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Subsidy reforms must be done gradually — ACCCIM

Publish date: Tue, 28 May 2024, 08:25 PM

KUALA LUMPUR (May 28): Subsidy reforms must be done gradually to prevent causing a big shock to consumers and businesses, said the Associated Chinese Chambers of Commerce and Industry of Malaysia (ACCCIM) president Tan Sri Low Kian Chuan.

He said such reforms need to be carefully planned and transparently executed to minimise  “inclusion and exclusion” errors and improve enforcement, making them more effective. 

“Small price increases are easier to swallow and allow the people and businesses to adapt to the new price situation over time,” he said in a statement on Tuesday.

He noted that over time, the fuel and energy subsidy rationalisation would compel small and medium enterprises (SMEs) to look for alternative and cleaner sources of energy, to optimise their operating costs and maintain competitiveness. 

“The government can provide tax incentives for SMEs to adopt renewable energy sources and energy-efficient technologies, to help reduce reliance on fossil fuels, easing the impact of fuel price fluctuations,” he said.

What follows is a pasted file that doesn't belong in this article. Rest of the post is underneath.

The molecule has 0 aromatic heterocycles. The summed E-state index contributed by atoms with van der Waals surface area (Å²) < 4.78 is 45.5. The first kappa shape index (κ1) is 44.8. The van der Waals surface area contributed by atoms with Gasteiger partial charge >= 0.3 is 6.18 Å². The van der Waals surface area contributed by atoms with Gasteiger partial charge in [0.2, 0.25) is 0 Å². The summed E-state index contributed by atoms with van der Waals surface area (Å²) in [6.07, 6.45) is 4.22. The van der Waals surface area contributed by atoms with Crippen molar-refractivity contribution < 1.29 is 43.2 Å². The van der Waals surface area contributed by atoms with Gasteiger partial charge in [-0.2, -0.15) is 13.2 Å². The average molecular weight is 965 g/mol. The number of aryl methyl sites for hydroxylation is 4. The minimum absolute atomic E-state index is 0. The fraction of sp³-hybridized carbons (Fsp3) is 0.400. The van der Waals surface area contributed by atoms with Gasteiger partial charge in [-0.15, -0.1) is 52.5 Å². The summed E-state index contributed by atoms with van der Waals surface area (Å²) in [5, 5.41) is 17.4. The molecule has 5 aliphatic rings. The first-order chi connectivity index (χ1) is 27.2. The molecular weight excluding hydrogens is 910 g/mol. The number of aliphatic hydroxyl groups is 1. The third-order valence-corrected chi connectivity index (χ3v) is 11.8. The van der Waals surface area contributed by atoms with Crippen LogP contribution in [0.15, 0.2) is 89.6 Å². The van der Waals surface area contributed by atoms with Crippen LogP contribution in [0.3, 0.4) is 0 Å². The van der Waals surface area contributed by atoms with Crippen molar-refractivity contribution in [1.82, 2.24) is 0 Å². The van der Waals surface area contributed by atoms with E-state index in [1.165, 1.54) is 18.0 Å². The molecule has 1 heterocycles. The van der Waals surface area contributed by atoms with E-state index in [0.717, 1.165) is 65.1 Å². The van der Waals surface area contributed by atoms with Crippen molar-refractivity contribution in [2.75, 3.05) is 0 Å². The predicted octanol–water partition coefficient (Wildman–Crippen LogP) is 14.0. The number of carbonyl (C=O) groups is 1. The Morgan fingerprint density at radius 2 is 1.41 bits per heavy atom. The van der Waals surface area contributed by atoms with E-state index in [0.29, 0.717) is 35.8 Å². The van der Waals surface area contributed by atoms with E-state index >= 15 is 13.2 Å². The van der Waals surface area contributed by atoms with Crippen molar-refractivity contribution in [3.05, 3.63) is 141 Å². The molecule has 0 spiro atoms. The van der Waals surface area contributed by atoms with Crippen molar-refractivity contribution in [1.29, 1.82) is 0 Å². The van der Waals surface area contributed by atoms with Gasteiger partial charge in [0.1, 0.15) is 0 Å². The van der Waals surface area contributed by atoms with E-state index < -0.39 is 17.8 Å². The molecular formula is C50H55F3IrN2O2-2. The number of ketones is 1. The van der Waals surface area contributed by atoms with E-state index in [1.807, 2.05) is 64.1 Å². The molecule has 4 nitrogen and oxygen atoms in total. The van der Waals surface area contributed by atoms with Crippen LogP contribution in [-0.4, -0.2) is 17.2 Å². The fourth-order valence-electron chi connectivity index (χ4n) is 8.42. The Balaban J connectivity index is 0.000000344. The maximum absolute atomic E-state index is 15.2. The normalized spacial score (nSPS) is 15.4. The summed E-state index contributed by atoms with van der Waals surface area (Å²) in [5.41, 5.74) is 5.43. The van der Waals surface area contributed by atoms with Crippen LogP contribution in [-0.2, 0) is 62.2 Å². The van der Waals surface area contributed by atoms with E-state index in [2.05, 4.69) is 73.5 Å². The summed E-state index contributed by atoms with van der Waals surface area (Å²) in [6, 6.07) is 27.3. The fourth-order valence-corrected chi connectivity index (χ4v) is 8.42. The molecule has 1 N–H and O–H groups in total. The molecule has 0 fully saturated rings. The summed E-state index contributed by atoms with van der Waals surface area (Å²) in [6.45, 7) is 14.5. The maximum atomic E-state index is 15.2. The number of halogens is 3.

On that note, ACCCIM opined that a targeted diesel subsidy rationalisation is a step in the right direction, to ensure fiscal and debt sustainability and encourage environmentally sustainable practices.

The chambers said the targeted diesel subsidy rationalisation not only helps reduce the fiscal deficit, but also benefits the economy, as the subsidy savings (estimated to be at RM4 billion) can be rechanneled to productive sectors, such as healthcare, education and public transportation, as well as elderly care community services.

“We welcome the continued subsidies for public and goods transport vehicles, to help minimise the impact on inflation and business costs. Additionally, the RM200 monthly cash aid for eligible individuals will help mitigate the cascading effects of cost pass-through onto households,” it said.

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